Researcher Jenny Watts said nurses can develop symptoms such as flashbacks, sleeping difficulty and emotional detachment which can have serious consequences for both their personal and professional lives.
Miss Watts said: “What is apparent is that nurses who identify with the patient and experience empathy appear to be most vulnerable to distress. Nursing is a diverse specialty and patient condition and contact will vary greatly between different wards. Currently the research focuses upon surgery, accident and emergency and children’s wards.
“Nurses caring for patients with dementia and other age related illnesses have shown anxiety and depression following patient deterioration and death. Further knowledge about nurse distress is required to shape interventions, reduce staff turnover, improve morale and maintain a high quality of care. This knowledge will be applied to shape suitable prevention and intervention strategies.”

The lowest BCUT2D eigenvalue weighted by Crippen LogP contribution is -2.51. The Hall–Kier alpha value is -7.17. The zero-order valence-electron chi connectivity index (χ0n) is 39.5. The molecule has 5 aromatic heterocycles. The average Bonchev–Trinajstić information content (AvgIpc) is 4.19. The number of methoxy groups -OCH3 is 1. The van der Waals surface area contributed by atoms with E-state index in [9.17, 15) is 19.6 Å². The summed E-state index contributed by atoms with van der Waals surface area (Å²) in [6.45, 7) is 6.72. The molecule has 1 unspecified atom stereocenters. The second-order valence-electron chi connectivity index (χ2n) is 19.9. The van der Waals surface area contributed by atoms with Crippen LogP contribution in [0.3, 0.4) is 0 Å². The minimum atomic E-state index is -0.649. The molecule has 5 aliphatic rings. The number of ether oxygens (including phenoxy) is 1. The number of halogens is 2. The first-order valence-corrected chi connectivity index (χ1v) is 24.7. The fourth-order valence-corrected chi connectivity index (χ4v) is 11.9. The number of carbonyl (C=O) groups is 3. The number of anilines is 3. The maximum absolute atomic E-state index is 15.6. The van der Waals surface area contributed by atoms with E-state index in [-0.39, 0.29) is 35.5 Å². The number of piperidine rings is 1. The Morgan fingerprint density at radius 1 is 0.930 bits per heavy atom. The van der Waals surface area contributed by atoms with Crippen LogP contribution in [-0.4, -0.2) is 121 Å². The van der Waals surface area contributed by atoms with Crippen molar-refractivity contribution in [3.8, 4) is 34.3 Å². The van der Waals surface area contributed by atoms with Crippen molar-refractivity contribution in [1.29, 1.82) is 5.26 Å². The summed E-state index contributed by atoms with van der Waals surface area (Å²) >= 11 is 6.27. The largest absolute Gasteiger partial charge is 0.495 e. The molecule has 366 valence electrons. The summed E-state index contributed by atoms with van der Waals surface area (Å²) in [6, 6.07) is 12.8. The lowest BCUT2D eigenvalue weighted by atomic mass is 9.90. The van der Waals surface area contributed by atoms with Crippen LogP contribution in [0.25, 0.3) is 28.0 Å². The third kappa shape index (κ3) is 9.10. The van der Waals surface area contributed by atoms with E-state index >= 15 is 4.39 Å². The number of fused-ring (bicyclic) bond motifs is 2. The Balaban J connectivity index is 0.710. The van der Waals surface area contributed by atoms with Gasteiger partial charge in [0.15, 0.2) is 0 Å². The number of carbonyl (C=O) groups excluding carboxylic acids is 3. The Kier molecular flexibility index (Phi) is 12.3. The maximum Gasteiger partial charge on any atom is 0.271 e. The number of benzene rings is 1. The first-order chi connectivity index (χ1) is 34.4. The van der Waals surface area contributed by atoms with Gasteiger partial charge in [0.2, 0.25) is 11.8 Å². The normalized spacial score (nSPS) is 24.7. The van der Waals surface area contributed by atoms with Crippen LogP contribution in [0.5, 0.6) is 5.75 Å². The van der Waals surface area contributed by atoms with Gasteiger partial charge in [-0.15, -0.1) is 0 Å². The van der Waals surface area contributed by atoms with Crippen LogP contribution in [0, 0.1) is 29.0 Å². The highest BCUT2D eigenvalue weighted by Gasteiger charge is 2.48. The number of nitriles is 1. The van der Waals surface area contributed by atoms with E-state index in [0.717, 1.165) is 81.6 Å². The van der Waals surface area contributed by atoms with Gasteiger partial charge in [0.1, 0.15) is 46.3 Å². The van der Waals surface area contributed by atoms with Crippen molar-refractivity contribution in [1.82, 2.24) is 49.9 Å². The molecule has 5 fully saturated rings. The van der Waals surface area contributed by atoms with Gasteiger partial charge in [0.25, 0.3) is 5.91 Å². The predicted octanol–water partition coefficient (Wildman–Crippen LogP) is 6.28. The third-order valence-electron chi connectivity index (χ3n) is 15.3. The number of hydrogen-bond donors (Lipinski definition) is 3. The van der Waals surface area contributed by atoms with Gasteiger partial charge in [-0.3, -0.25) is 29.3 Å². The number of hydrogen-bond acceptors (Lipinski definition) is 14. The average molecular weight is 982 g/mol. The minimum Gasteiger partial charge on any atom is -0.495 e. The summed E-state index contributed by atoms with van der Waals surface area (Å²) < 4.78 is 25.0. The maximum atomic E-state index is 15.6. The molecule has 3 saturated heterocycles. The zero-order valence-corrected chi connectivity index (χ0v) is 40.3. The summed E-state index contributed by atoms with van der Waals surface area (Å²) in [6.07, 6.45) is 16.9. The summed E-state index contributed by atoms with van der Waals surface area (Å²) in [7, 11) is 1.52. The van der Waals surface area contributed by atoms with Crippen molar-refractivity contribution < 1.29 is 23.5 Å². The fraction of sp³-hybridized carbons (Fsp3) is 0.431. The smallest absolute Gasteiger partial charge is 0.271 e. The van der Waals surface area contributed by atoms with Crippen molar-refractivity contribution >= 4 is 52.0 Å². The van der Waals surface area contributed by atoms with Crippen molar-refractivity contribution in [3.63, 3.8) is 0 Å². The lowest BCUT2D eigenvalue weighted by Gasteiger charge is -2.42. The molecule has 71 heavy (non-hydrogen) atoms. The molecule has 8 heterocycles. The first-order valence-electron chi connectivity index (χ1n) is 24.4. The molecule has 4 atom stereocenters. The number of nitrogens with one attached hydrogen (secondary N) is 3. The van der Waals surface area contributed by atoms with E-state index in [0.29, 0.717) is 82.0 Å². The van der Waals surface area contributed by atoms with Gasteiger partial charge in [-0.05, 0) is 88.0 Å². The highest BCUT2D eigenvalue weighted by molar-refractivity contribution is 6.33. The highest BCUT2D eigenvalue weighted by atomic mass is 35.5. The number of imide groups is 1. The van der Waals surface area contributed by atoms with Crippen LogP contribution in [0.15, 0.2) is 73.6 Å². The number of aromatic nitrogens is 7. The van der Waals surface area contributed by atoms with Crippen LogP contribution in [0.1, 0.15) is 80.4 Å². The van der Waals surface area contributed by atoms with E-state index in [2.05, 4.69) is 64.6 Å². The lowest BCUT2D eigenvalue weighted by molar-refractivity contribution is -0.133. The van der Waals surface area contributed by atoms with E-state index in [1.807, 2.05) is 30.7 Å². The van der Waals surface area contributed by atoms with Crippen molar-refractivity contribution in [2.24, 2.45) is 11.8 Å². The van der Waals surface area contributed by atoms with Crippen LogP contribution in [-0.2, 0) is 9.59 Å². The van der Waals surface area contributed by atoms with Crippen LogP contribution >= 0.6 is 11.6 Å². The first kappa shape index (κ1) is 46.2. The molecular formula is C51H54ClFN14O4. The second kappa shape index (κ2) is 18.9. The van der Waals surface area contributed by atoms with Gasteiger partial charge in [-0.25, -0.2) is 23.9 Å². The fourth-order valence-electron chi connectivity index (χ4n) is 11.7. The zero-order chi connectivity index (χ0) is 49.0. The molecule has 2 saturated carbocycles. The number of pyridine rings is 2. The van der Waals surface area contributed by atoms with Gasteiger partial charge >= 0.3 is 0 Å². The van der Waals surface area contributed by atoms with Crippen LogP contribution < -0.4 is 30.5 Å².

Miss Watts added that with a growing number of patients aged over 70, it was important to ensure that the nursing force remains healthy, compassionate and able to provide high quality care for older adults.
Miss Watts studied BSc psychology at the University of Stirling, in Scotland. After work experience gained within the National Health Service and Social Services she became intrigued by positive psychology and specifically research aiming to enhance the wellbeing of health professionals.
MEDICA.de; Source: University of Leicester